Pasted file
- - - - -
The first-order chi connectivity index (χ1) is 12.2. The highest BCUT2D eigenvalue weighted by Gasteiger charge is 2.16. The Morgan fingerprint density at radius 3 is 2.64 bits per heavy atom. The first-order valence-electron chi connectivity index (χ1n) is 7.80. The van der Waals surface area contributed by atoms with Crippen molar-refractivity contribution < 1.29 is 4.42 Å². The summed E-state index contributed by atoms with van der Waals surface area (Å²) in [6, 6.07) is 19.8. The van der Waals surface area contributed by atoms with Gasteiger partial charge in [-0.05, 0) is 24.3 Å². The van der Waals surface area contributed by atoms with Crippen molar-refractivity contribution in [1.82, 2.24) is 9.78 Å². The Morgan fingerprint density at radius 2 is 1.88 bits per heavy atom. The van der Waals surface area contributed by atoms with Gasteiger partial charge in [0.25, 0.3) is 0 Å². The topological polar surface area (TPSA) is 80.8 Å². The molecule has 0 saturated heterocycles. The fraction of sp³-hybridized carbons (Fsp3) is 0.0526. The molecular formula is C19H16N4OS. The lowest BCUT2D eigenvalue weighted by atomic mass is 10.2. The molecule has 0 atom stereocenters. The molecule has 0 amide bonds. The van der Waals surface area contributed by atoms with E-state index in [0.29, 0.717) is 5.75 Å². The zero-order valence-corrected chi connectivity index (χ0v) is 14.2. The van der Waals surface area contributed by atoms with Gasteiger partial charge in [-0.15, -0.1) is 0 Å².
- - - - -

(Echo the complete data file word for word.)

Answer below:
The first-order chi connectivity index (χ1) is 12.2. The highest BCUT2D eigenvalue weighted by Gasteiger charge is 2.16. The Morgan fingerprint density at radius 3 is 2.64 bits per heavy atom. The first-order valence-electron chi connectivity index (χ1n) is 7.80. The van der Waals surface area contributed by atoms with Crippen molar-refractivity contribution < 1.29 is 4.42 Å². The summed E-state index contributed by atoms with van der Waals surface area (Å²) in [6, 6.07) is 19.8. The van der Waals surface area contributed by atoms with Gasteiger partial charge in [-0.05, 0) is 24.3 Å². The van der Waals surface area contributed by atoms with Crippen molar-refractivity contribution in [1.82, 2.24) is 9.78 Å². The Morgan fingerprint density at radius 2 is 1.88 bits per heavy atom. The van der Waals surface area contributed by atoms with Gasteiger partial charge in [0.25, 0.3) is 0 Å². The topological polar surface area (TPSA) is 80.8 Å². The molecule has 0 saturated heterocycles. The fraction of sp³-hybridized carbons (Fsp3) is 0.0526. The molecular formula is C19H16N4OS. The lowest BCUT2D eigenvalue weighted by atomic mass is 10.2. The molecule has 0 atom stereocenters. The molecule has 0 amide bonds. The van der Waals surface area contributed by atoms with E-state index in [0.29, 0.717) is 5.75 Å². The zero-order valence-corrected chi connectivity index (χ0v) is 14.2. The van der Waals surface area contributed by atoms with Gasteiger partial charge in [-0.15, -0.1) is 0 Å².